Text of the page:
We Love Arts: Les Liaisons Dangereuses

Photo of Theatre de l’Atelier’s production of Les Liaisons Dangereuses, presented at the Shakespeare Theatre Company. Photo by Gaspard Leclerc.

Les Liaisons Dangereuses is in a limited run at Shakespeare Theater Company’s Lansburgh Theater – just five more performances after last night’s opening. One tonight, two each on Saturday and Sunday. It’s an import from Théâtre de l’Atelier in Paris, where it was directed by John Malkovitch… whose breakout role was as the lead opposite Glenn Close in the 1988 Hollywood movie. Unlike that version, this one is entirely in French and subtitled. Or super-titled, rather, since the captions are projected onto a spot above the stage.

It makes for a challenge if you’re not a fluent French speaker, and my wife mentioned what might be the most valuable thing I can impart to you if you’re going: wear your contacts. In your glasses you’ll have to move your head up and down to follow both the action and the text, rather than just moving your eyes.

In the interest of putting this review out in time for it to do you any good, I’ll be brief. [cue sighs of relief everywhere] The show is an imperfect but highly entertaining staging of the story. Some of the flaws are structural, others might be simply a matter of watching a captioned work.

We’ve got to believe that Valmont is hung up on Merteuil in such a way that he’ll jettison Tourvel. If we go purely by the text, with Merteuil asserting that Valmont does so out of concern of his reputation being harmed over others sneering at his relationship with Tourvel, then we would have needed to see that there’s anyone else aware of it beyond the three of them and Valmont’s aunt. I don’t think we see either well demonstrated, though perhaps that’s an issue of my being unable to see their affection demonstrated in their translated banter. Close and Malkovitch could get me with verbal subtlety in English back in 1988, an advantage Moulène and Landrein don’t have in French – through that’s my failure at language, not theirs.

Despite that, I found it well worth my time. When the show is lighter-hearted in the first act there’s a very enjoyable playfulness among the cast. Malkovitch stages the show with minimal set dressing and every actor waiting visibly on the sidelines for their turns. His director’s note says, “I realized I could stage this play based solely upon the emotions that the actors would bring to the text.” My wife’s response was “this statement makes me highly nervous, and you can quote me.” I’d say it was a net positive rather than a negative. She agreed, though I was more enamored of the pacing in the first half and we both wondered about our lack of bonding to the characters in the second. Language or production?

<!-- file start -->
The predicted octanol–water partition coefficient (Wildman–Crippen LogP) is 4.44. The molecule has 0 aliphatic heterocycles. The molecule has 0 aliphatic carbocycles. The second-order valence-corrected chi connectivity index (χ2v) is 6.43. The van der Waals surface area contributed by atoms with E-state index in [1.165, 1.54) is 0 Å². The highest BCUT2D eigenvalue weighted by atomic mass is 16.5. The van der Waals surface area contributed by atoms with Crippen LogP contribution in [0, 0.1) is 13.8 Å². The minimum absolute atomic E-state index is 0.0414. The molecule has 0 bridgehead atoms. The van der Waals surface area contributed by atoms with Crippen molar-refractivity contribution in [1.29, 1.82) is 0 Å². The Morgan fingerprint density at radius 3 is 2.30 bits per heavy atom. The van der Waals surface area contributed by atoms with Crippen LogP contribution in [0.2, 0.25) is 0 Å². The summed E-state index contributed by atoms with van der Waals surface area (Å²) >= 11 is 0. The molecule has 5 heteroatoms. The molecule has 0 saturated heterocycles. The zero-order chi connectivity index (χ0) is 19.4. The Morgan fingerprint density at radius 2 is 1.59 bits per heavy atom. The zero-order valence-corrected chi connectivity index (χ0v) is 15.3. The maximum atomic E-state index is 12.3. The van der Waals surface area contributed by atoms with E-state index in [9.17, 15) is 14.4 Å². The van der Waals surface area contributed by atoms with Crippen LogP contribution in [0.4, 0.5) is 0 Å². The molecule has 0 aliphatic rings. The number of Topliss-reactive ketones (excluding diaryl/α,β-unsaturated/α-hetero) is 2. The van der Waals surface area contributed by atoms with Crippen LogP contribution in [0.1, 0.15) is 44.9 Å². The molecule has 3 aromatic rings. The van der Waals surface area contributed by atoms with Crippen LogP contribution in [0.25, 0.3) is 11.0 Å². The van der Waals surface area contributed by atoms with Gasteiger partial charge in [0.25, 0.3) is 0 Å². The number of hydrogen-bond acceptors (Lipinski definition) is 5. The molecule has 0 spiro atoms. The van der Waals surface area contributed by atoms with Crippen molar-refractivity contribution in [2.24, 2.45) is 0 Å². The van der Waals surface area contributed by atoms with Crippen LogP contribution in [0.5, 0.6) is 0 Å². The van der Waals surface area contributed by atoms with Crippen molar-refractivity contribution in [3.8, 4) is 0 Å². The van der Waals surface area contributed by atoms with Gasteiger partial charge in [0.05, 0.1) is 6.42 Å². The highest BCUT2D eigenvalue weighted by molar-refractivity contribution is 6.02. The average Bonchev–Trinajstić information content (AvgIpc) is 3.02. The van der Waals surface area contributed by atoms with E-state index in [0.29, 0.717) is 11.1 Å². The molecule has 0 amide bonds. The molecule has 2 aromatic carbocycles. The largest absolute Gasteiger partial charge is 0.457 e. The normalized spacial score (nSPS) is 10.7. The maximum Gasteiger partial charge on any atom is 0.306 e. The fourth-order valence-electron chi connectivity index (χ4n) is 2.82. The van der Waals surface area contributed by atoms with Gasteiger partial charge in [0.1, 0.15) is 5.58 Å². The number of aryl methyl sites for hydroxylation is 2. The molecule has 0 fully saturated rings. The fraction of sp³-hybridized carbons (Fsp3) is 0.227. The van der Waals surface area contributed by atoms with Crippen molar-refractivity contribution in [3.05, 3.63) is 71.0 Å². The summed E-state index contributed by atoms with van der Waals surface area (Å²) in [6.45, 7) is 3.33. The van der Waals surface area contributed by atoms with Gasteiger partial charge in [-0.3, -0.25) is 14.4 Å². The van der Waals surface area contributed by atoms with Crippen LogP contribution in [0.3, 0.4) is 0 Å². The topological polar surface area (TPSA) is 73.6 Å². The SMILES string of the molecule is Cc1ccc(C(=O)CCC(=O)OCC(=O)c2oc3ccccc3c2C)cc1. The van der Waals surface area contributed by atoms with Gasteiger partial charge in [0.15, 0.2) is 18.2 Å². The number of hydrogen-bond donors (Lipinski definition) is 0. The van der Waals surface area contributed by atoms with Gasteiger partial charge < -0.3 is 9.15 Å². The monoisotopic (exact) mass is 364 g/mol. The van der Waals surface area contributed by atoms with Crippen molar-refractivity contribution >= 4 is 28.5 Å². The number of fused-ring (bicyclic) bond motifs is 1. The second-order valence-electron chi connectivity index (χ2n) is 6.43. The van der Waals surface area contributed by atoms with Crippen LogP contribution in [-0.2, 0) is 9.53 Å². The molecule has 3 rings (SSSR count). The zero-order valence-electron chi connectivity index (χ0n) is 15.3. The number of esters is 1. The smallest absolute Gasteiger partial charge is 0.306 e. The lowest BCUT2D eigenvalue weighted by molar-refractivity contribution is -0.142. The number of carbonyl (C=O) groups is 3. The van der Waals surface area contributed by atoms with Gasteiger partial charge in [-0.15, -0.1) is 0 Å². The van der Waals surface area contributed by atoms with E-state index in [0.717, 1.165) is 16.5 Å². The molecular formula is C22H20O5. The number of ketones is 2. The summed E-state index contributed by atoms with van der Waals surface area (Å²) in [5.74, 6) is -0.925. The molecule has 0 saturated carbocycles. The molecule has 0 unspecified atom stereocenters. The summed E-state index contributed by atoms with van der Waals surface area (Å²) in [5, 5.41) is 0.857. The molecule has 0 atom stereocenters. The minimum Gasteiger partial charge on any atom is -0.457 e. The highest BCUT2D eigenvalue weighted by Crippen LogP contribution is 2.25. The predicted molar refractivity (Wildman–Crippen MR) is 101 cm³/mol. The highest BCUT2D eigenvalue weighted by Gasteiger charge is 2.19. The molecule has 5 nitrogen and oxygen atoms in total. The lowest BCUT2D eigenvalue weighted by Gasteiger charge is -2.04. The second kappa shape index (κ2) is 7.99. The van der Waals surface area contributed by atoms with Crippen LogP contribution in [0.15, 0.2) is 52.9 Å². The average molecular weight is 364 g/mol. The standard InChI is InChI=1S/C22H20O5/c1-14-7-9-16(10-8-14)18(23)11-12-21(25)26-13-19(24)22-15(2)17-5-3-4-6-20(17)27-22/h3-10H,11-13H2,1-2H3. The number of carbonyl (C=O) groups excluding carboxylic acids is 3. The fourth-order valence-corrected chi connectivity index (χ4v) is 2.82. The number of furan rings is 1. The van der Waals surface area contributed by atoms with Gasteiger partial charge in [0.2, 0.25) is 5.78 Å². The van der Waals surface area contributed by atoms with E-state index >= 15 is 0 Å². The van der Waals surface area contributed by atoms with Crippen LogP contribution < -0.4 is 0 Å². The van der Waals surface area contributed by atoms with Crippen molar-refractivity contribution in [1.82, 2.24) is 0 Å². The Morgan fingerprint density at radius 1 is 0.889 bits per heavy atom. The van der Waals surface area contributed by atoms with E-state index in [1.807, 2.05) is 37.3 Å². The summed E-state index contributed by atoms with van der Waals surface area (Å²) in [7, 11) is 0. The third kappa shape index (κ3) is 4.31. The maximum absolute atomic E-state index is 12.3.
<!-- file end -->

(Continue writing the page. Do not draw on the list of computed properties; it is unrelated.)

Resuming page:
If you speak French and go – or went – I’d be curious to hear your reaction. To the rest of you, if you’re uncertain, I say go – flaws aside, this is a net positive and you have a limited chance to partake. If you’re going to opt to see something filled with non-local actors and which you could view a variation on via DVD, well, at least this has a significant difference in staging and is up-front about its misogyny and problematic gender relations.

Shakespeare Theatre Company presents Les Liaisons Dangereuses direct from the Théâtre de l’Atelier. December 6th through 9  at the Lansburgh, located at 450 7th Street NW, Washington, DC 20004 . Closest Metro stop: Gallery Place/Chinatown (Red/Yellow/Green lines). For more information call 202-547-1122.

Well I used to say something in my profile about not quite being a “tinker, tailor, soldier, or spy” but Tom stole that for our about us page, so I guess I’ll have to find another way to express that I am a man of many interests.

Hmm, guess I just did.

My tastes run the gamut from sophomoric to Shakespeare and in my “professional” life I’ve sold things, served beer, written software, and carried heavy objects… sometimes at the same place. It’s that range of loves and activities that makes it so easy for me to love DC – we’ve got it all.


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